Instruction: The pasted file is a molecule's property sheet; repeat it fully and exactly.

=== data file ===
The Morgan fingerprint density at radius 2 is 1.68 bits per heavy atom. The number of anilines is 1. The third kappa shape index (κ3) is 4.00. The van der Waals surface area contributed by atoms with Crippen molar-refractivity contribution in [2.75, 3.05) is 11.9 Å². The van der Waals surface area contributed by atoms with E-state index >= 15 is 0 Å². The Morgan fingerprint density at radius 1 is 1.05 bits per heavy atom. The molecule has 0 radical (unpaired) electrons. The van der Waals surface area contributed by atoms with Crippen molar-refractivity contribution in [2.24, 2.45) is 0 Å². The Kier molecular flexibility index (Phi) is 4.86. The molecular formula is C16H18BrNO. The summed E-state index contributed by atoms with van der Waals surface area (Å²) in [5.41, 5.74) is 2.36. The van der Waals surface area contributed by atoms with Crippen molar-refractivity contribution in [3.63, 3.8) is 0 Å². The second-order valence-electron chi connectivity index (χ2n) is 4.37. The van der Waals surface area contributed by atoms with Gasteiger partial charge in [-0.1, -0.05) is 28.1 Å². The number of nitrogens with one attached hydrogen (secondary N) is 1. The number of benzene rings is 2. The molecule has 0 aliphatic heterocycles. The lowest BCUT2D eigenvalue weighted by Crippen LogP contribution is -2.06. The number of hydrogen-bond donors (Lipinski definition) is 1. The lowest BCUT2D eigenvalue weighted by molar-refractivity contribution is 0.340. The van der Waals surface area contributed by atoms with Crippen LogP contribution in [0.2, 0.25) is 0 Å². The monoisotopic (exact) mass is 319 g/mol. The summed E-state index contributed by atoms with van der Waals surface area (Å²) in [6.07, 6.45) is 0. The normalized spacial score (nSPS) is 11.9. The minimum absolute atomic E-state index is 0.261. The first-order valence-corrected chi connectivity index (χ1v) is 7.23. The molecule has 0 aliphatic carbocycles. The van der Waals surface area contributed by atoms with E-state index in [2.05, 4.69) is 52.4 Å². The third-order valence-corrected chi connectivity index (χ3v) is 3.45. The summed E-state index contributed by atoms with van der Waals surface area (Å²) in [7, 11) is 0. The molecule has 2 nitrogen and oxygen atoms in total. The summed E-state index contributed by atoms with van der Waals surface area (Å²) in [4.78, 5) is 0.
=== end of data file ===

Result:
The Morgan fingerprint density at radius 2 is 1.68 bits per heavy atom. The number of anilines is 1. The third kappa shape index (κ3) is 4.00. The van der Waals surface area contributed by atoms with Crippen molar-refractivity contribution in [2.75, 3.05) is 11.9 Å². The van der Waals surface area contributed by atoms with E-state index >= 15 is 0 Å². The Morgan fingerprint density at radius 1 is 1.05 bits per heavy atom. The molecule has 0 radical (unpaired) electrons. The van der Waals surface area contributed by atoms with Crippen molar-refractivity contribution in [2.24, 2.45) is 0 Å². The Kier molecular flexibility index (Phi) is 4.86. The molecular formula is C16H18BrNO. The summed E-state index contributed by atoms with van der Waals surface area (Å²) in [5.41, 5.74) is 2.36. The van der Waals surface area contributed by atoms with Crippen molar-refractivity contribution in [3.63, 3.8) is 0 Å². The second-order valence-electron chi connectivity index (χ2n) is 4.37. The van der Waals surface area contributed by atoms with Gasteiger partial charge in [-0.1, -0.05) is 28.1 Å². The number of nitrogens with one attached hydrogen (secondary N) is 1. The number of benzene rings is 2. The molecule has 0 aliphatic heterocycles. The lowest BCUT2D eigenvalue weighted by Crippen LogP contribution is -2.06. The number of hydrogen-bond donors (Lipinski definition) is 1. The lowest BCUT2D eigenvalue weighted by molar-refractivity contribution is 0.340. The van der Waals surface area contributed by atoms with Crippen LogP contribution in [0.2, 0.25) is 0 Å². The monoisotopic (exact) mass is 319 g/mol. The summed E-state index contributed by atoms with van der Waals surface area (Å²) in [6.07, 6.45) is 0. The normalized spacial score (nSPS) is 11.9. The minimum absolute atomic E-state index is 0.261. The first-order valence-corrected chi connectivity index (χ1v) is 7.23. The molecule has 0 aliphatic carbocycles. The van der Waals surface area contributed by atoms with E-state index in [2.05, 4.69) is 52.4 Å². The third-order valence-corrected chi connectivity index (χ3v) is 3.45. The summed E-state index contributed by atoms with van der Waals surface area (Å²) in [7, 11) is 0. The molecule has 2 nitrogen and oxygen atoms in total. The summed E-state index contributed by atoms with van der Waals surface area (Å²) in [4.78, 5) is 0.